Black Tusk – Taste The Sin

black tusk

By Sarah Kitteringham

On their debut for Relapse Records, Savannah trio Black Tusk does what many of their already popular Georgian friends have done: meld rifftastic down tuned swampy sludge with [insert genre here]. On Taste the Sin, they inject more howling punk à la Kylesa than instru-prog à la Baroness and Mastodon, and the result is a disc that has the potential to incite fist pumping, moshing and a little John Baizley fan-boy love. Although the group has work to do before they reach the quality or originality of the aforementioned bands, Taste… is a decent beginning to their inevitable larger label success.

Opening with the furious “Embrace the Madness,” the record continues at break neck speed through its ten tracks. Rollicking drums crash like waves throughout, while the bass provides a crunchy density that is nicely accentuated by the scratchy growling vocals. The drums and guitar coincide frequently for the majority of the record, leading to interesting instrumental dueling that works well in its punky context. Unfortunately, “Unleash the Wrath” features a cheesy megaphone vocal intro, but once the riffing starts tearing in alongside some crashing cymbal abuse, the song remains instrumental and bleeds into album highlights “Twist the Knife” (that features two vocalists) and “Redline,” a track with a bluesy Sabbathian guitar twist. Ending with a three part song that reiterates a botched drive, Taste the Sin suddenly slows its breakneck speed and immediately kicks it into overdrive again to careen off the tracks.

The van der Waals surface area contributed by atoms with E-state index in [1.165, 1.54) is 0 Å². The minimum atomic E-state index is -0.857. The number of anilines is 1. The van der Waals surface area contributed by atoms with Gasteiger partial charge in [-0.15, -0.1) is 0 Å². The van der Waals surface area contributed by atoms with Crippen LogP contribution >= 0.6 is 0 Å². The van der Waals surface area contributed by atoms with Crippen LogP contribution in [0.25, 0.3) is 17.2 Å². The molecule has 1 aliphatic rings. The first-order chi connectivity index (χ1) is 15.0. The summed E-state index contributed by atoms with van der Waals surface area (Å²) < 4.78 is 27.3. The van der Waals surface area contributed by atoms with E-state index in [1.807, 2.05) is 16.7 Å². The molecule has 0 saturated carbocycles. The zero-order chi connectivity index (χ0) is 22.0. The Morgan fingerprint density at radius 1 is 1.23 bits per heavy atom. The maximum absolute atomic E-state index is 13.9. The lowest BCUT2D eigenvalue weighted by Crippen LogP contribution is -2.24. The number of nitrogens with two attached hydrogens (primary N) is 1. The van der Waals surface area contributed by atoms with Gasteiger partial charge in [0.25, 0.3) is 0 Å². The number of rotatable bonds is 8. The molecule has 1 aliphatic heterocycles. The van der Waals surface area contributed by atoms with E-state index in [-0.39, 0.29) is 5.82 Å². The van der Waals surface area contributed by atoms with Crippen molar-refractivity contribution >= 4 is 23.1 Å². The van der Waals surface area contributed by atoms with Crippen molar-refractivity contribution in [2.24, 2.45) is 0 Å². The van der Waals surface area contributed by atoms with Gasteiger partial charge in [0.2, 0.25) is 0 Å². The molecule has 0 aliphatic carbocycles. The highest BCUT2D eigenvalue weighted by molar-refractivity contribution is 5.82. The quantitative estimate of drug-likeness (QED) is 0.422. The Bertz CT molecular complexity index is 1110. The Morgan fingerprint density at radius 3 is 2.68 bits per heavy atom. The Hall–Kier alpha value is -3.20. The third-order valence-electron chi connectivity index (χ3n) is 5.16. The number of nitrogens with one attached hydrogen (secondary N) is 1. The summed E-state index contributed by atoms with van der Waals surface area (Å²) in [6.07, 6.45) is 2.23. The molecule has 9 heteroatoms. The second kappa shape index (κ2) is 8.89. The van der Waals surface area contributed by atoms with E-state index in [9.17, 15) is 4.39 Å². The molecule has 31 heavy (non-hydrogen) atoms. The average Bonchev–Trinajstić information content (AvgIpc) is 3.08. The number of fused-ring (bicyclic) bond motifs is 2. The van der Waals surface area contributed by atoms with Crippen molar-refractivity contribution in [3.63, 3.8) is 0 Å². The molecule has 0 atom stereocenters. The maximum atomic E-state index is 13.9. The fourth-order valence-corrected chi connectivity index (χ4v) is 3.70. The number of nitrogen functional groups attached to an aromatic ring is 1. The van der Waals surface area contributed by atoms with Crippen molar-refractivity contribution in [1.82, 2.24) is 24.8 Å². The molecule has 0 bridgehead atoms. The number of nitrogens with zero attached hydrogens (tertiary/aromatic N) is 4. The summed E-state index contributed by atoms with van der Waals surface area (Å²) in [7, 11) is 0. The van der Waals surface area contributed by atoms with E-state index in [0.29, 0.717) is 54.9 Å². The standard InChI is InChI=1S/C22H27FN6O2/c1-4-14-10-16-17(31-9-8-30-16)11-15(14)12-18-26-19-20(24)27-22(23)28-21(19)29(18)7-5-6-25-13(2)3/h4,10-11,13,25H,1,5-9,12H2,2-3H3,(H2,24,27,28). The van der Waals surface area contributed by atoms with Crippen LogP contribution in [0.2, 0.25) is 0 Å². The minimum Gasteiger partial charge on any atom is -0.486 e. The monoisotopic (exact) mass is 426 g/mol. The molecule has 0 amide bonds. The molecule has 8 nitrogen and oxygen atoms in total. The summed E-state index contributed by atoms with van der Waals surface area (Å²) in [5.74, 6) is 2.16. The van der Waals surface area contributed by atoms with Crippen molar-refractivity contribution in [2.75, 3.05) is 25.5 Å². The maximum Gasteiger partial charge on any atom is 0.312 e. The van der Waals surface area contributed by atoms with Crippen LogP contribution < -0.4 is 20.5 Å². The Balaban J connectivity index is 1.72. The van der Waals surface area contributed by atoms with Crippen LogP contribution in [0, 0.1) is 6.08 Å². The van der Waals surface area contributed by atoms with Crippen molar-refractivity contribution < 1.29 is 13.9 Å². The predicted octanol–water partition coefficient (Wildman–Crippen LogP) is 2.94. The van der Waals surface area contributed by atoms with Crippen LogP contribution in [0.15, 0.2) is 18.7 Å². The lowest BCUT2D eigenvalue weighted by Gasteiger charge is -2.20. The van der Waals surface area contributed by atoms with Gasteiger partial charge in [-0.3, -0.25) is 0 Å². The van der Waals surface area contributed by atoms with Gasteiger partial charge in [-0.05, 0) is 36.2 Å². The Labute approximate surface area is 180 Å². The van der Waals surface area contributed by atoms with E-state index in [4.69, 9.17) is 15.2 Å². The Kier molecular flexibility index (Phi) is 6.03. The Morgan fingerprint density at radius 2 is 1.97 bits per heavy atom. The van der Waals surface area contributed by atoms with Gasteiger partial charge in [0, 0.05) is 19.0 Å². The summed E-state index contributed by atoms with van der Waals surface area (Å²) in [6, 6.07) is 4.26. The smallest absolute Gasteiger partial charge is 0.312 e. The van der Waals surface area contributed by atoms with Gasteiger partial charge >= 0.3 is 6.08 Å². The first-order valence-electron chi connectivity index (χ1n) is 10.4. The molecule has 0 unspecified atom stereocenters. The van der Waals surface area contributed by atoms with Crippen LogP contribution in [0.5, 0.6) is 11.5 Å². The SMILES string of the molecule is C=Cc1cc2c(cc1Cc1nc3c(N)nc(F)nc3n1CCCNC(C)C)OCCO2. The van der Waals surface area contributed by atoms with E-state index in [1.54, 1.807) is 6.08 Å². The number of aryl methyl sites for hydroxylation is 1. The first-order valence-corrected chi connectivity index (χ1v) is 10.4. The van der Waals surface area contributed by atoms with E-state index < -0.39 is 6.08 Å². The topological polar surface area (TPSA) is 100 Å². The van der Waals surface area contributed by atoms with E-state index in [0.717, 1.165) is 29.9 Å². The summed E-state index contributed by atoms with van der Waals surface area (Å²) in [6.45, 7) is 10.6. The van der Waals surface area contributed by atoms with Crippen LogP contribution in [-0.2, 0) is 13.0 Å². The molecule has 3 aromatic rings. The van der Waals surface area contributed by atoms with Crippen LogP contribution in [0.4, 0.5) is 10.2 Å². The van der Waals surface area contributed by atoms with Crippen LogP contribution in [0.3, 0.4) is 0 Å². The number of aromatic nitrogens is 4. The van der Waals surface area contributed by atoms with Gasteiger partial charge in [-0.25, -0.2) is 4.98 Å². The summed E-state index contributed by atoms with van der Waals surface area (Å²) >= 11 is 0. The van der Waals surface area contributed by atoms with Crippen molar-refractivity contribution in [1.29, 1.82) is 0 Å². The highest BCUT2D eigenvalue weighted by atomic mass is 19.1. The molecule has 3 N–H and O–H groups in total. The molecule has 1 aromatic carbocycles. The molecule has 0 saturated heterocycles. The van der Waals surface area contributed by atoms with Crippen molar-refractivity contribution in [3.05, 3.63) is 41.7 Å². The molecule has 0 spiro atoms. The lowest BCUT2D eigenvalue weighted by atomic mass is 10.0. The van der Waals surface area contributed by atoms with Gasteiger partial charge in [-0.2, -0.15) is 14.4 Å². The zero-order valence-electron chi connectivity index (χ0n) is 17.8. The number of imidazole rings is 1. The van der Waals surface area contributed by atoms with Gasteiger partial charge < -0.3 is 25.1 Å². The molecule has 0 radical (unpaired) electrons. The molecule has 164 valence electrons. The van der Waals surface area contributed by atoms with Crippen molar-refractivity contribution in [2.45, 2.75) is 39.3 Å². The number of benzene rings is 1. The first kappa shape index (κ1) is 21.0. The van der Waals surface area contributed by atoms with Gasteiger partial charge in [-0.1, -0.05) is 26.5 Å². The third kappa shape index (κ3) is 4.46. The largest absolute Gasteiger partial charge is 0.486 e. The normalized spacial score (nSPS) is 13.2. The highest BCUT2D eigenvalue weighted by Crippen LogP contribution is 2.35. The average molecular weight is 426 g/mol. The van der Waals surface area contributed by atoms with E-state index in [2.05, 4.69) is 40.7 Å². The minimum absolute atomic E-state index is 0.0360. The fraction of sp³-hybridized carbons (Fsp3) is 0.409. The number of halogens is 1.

Overall, Taste the Sin is a decent record. If one is new to (or particularly loves) the Southern genre currently sweeping metal, it is sure to be warmly received and highly enjoyed. However, if one has spent several years convincing their friends of the quality of Black Tusk’s brethren or simply isn’t into this particular brand of metal, they are likely to find Taste the Sin unessential or even tiresome.


Rating: 6.5

Sean is the founder/publisher of; he has also written about metal for Exclaim!, Metal Maniacs, Roadburn, Unrestrained! and Vice.